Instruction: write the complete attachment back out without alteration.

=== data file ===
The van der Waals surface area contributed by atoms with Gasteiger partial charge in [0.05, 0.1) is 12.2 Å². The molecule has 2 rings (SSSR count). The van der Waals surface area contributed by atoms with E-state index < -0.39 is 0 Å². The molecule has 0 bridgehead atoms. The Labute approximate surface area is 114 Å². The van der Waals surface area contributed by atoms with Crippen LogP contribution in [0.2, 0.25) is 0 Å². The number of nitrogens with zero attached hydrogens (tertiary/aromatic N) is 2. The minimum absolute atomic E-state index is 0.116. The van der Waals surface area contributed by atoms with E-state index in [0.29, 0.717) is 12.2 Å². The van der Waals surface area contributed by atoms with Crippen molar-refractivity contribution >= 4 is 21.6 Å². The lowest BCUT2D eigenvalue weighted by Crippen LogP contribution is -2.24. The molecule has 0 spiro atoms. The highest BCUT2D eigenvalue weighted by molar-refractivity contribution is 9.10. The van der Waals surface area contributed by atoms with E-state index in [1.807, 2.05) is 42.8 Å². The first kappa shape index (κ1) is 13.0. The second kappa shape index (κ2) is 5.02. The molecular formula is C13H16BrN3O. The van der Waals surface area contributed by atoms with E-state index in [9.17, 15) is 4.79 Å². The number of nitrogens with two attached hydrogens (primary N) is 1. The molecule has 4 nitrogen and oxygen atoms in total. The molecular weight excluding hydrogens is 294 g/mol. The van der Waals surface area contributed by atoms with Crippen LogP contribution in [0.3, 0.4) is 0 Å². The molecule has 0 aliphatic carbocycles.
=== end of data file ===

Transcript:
The van der Waals surface area contributed by atoms with Gasteiger partial charge in [0.05, 0.1) is 12.2 Å². The molecule has 2 rings (SSSR count). The van der Waals surface area contributed by atoms with E-state index < -0.39 is 0 Å². The molecule has 0 bridgehead atoms. The Labute approximate surface area is 114 Å². The van der Waals surface area contributed by atoms with Crippen LogP contribution in [0.2, 0.25) is 0 Å². The number of nitrogens with zero attached hydrogens (tertiary/aromatic N) is 2. The minimum absolute atomic E-state index is 0.116. The van der Waals surface area contributed by atoms with E-state index in [0.29, 0.717) is 12.2 Å². The van der Waals surface area contributed by atoms with Crippen molar-refractivity contribution >= 4 is 21.6 Å². The lowest BCUT2D eigenvalue weighted by Crippen LogP contribution is -2.24. The molecule has 0 spiro atoms. The highest BCUT2D eigenvalue weighted by molar-refractivity contribution is 9.10. The van der Waals surface area contributed by atoms with E-state index in [1.807, 2.05) is 42.8 Å². The first kappa shape index (κ1) is 13.0. The second kappa shape index (κ2) is 5.02. The molecular formula is C13H16BrN3O. The van der Waals surface area contributed by atoms with E-state index in [9.17, 15) is 4.79 Å². The number of nitrogens with two attached hydrogens (primary N) is 1. The molecule has 4 nitrogen and oxygen atoms in total. The molecular weight excluding hydrogens is 294 g/mol. The van der Waals surface area contributed by atoms with Crippen LogP contribution in [0.3, 0.4) is 0 Å². The molecule has 0 aliphatic carbocycles.